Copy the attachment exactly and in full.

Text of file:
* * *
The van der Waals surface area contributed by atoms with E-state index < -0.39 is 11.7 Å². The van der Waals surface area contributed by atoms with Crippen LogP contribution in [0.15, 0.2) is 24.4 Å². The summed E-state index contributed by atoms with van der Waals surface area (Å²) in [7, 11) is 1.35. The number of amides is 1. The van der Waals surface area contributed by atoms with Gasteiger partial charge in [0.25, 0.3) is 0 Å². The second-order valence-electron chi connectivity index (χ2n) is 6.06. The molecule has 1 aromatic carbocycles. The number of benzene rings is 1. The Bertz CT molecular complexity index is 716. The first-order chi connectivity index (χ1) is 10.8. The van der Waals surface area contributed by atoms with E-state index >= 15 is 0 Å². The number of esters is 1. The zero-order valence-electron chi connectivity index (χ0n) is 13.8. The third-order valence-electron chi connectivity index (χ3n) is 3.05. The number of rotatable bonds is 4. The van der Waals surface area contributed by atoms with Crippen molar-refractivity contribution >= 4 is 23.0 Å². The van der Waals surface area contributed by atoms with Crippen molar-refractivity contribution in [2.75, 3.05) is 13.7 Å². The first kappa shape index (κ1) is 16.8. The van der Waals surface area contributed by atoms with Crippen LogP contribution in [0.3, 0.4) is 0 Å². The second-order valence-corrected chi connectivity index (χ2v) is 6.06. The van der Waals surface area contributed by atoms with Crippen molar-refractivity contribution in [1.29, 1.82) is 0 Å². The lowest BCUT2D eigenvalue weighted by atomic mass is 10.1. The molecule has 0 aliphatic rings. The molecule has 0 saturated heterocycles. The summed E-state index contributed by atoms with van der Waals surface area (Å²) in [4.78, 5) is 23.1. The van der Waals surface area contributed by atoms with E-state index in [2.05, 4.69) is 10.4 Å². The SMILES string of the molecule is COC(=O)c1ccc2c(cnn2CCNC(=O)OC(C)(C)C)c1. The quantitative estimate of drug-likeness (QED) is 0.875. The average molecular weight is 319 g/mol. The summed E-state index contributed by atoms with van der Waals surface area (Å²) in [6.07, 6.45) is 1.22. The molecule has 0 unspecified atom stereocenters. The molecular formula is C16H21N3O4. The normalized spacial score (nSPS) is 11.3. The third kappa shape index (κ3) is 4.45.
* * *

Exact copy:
The van der Waals surface area contributed by atoms with E-state index < -0.39 is 11.7 Å². The van der Waals surface area contributed by atoms with Crippen LogP contribution in [0.15, 0.2) is 24.4 Å². The summed E-state index contributed by atoms with van der Waals surface area (Å²) in [7, 11) is 1.35. The number of amides is 1. The van der Waals surface area contributed by atoms with Gasteiger partial charge in [0.25, 0.3) is 0 Å². The second-order valence-electron chi connectivity index (χ2n) is 6.06. The molecule has 1 aromatic carbocycles. The number of benzene rings is 1. The Bertz CT molecular complexity index is 716. The first-order chi connectivity index (χ1) is 10.8. The van der Waals surface area contributed by atoms with E-state index >= 15 is 0 Å². The number of esters is 1. The zero-order valence-electron chi connectivity index (χ0n) is 13.8. The third-order valence-electron chi connectivity index (χ3n) is 3.05. The number of rotatable bonds is 4. The van der Waals surface area contributed by atoms with Crippen molar-refractivity contribution >= 4 is 23.0 Å². The van der Waals surface area contributed by atoms with Crippen molar-refractivity contribution in [2.75, 3.05) is 13.7 Å². The first kappa shape index (κ1) is 16.8. The van der Waals surface area contributed by atoms with Crippen LogP contribution in [0.3, 0.4) is 0 Å². The second-order valence-corrected chi connectivity index (χ2v) is 6.06. The van der Waals surface area contributed by atoms with Crippen molar-refractivity contribution in [1.29, 1.82) is 0 Å². The lowest BCUT2D eigenvalue weighted by atomic mass is 10.1. The molecule has 0 aliphatic rings. The molecule has 0 saturated heterocycles. The summed E-state index contributed by atoms with van der Waals surface area (Å²) in [4.78, 5) is 23.1. The van der Waals surface area contributed by atoms with E-state index in [2.05, 4.69) is 10.4 Å². The SMILES string of the molecule is COC(=O)c1ccc2c(cnn2CCNC(=O)OC(C)(C)C)c1. The quantitative estimate of drug-likeness (QED) is 0.875. The average molecular weight is 319 g/mol. The summed E-state index contributed by atoms with van der Waals surface area (Å²) in [6.07, 6.45) is 1.22. The molecule has 0 unspecified atom stereocenters. The molecular formula is C16H21N3O4. The normalized spacial score (nSPS) is 11.3. The third kappa shape index (κ3) is 4.45.